When cities and counties have a serious conflict they can’t settle among themselves, it’s really a state problem. The Legislature should start paying attention to the predicament of the Pierce County Jail.
That predicament is a result of municipalities acting in their own interests and the interests of their citizens — good local impulses that add up to a bad regional result.
It started in 2009 when the City of Lakewood began moving its low-level offenders and arrestees from the Pierce County Jail to cities that ran cheaper lockups, including Fife’s 36-bed operation.
Pierce County rolled with that punch. But then, in December, the City of Tacoma — the county’s biggest jail “customer” — decided to do likewise, diverting its own misdemeanants to Fife’s jurisdiction. This left the county reeling with the loss of millions of dollars; Sheriff Paul Pastor is now ordering the closure of two 84-bed dorms at the jail and elimination of as many as 30 jobs there.
Tacoma and Lakewood officials are grabbing savings dangling in front of their noses. Fife officials are doing something more imaginative: turning their small city into a big-time broker of jail capacity.
They’ve recently bargained for available beds in Yakima, Wapato, Sunnyside and the South Correctional Entity in Des Moines; they’re brokering those beds to Lakewood and Tacoma.
This wouldn’t hurt the county so much if Lakewood and Tacoma were sending all their people to Fife. What they are actually doing is saddling the Pierce County Jail with their felons, accused felons and severely mentally ill, who cost much more to control, guard and treat.
The county had been able to subsidize those costs with city reimbursements for petty offenders. Now the shift of those cheaper arrestees to the Fife archipelago is allowing Tacoma and Lakewood to pocket the difference — and leaving the Pierce County Jail bleeding from the pockets.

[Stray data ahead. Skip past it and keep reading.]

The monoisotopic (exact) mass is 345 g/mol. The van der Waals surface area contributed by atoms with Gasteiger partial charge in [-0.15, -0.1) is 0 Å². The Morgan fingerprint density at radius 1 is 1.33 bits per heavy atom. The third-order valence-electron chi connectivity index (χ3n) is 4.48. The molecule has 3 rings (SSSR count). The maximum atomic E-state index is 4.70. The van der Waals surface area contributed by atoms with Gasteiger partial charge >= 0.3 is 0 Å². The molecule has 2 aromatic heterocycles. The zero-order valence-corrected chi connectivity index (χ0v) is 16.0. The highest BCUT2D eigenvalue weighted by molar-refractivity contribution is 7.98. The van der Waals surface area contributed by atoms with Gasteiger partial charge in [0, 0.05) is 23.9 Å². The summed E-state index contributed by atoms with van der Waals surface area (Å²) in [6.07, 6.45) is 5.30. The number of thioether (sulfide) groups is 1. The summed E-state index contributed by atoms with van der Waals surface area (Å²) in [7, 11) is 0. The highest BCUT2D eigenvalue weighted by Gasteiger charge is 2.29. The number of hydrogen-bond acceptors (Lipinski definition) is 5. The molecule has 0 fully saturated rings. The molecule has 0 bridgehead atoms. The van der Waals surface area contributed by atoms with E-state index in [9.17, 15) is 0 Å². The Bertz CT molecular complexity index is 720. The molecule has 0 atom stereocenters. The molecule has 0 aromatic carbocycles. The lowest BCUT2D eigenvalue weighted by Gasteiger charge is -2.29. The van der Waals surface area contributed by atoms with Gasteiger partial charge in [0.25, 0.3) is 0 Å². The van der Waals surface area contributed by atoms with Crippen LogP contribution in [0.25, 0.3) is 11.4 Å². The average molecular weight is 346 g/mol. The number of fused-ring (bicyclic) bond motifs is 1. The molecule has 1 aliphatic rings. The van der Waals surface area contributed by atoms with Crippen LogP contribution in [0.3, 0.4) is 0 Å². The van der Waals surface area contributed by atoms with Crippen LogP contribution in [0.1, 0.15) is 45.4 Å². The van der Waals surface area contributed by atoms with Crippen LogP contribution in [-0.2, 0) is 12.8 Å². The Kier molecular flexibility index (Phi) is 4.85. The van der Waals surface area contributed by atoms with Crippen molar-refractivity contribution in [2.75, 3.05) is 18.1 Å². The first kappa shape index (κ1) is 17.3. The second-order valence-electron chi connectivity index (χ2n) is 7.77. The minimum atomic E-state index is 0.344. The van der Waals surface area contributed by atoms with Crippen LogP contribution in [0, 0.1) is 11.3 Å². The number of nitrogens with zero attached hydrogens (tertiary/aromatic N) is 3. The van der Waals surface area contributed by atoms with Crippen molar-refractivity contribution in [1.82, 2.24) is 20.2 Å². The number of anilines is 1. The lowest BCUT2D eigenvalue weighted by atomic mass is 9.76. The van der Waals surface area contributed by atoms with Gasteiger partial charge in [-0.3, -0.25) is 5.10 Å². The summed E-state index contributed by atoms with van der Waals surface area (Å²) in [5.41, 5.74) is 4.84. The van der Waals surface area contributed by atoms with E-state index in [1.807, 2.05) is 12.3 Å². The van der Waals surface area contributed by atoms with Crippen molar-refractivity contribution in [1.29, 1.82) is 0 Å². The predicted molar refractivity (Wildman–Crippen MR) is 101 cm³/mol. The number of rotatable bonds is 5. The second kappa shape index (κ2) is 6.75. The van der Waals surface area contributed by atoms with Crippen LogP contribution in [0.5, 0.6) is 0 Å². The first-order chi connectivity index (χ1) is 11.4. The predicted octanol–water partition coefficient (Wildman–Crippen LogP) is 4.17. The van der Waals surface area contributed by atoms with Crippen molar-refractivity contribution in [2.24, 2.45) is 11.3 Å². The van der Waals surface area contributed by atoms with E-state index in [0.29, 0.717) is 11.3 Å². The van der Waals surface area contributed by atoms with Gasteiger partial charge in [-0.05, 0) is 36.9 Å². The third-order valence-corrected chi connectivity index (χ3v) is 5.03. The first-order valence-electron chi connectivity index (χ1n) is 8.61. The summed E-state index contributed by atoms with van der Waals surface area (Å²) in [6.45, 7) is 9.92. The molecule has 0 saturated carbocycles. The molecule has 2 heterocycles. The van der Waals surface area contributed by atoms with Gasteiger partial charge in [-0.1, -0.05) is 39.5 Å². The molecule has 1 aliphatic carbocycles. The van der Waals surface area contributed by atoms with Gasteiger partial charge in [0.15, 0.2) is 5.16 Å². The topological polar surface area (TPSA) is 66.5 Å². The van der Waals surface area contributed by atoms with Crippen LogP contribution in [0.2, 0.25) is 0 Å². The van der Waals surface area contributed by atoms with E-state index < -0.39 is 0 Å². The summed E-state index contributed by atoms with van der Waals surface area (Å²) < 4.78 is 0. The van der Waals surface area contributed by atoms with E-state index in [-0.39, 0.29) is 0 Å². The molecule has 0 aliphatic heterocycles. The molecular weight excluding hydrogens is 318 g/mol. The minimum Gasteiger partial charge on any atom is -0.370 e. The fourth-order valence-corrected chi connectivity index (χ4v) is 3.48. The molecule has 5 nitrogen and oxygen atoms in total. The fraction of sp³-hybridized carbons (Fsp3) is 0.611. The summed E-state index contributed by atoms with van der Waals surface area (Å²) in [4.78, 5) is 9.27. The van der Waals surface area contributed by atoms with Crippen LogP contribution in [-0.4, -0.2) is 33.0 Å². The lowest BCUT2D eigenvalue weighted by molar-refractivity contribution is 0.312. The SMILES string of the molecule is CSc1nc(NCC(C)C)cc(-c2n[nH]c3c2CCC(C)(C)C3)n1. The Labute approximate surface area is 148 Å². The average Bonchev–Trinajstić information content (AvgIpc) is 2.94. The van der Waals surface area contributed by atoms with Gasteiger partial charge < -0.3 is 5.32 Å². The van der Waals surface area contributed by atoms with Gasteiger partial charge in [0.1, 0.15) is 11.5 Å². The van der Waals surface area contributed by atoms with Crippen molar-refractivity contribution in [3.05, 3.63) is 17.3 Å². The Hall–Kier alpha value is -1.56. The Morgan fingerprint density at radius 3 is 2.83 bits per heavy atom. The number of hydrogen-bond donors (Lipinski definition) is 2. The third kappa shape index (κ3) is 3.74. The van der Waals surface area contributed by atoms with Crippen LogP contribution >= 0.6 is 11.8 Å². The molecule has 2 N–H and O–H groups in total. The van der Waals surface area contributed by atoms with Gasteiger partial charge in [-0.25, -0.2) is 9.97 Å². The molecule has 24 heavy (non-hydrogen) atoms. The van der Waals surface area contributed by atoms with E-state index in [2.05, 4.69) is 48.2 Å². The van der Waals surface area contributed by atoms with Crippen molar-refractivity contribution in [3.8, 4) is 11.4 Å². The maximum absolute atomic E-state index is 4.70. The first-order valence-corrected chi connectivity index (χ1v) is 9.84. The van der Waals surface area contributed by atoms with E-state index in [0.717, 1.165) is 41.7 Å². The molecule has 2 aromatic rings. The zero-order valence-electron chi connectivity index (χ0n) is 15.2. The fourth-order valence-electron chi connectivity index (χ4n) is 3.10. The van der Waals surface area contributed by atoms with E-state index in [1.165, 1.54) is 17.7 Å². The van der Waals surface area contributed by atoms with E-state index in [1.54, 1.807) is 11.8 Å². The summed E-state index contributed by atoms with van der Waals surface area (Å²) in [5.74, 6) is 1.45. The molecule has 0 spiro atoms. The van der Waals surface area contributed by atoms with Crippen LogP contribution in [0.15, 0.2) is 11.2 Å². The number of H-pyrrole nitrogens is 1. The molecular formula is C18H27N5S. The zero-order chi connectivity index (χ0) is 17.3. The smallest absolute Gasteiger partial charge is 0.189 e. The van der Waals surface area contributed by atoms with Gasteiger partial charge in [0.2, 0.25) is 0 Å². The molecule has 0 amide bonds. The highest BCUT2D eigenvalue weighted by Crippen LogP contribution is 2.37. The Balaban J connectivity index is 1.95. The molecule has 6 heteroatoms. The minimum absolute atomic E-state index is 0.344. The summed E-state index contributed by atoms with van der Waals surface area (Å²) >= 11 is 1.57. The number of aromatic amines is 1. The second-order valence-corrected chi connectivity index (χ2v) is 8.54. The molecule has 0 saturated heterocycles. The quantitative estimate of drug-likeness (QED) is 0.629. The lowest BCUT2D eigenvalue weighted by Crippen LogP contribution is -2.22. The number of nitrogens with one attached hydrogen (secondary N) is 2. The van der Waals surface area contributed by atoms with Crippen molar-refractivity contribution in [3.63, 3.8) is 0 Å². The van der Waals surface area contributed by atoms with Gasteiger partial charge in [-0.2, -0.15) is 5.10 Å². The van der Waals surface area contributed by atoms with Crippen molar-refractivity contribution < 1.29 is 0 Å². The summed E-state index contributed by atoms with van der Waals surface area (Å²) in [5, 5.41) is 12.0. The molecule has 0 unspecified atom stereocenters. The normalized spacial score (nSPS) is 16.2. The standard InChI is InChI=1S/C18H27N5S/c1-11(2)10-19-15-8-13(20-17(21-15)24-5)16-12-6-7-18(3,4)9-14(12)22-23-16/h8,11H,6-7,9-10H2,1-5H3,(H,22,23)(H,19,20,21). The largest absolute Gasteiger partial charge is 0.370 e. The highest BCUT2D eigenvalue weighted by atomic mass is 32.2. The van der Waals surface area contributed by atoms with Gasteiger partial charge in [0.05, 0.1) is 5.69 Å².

Aside from the financial crisis for the county, there’s a potential threat to public safety. Had those two 84-bed pods been unavailable last week, for example, the Pierce County Jail wouldn’t have had the capacity to house the inmates who were actually in it.
When the pods do close, some criminals who belong behind bars might instead wind up in home-monitoring or some other more relaxed arrangement. Relaxed arrangements are not great deterrents to crime.
We see no solution at the local level. How can you blame Tacoma officials — who are dealing with their own fiscal crisis — for seizing a perfectly legal opportunity to save?
Fife officials, too, are operating squarely within the law. It seems only a matter of time before other enterprising municipalities or Indian tribes adopt Fife’s creative business model.
Paging state lawmakers.
Washington mandates that its counties bear all the costs of caring for jailed felons, including psychiatric treatment and expensive medical procedures. Nobody else does this outside of state prisons. The Legislature has an obvious interest in not watching idly as a major urban jail slides into crippling distress.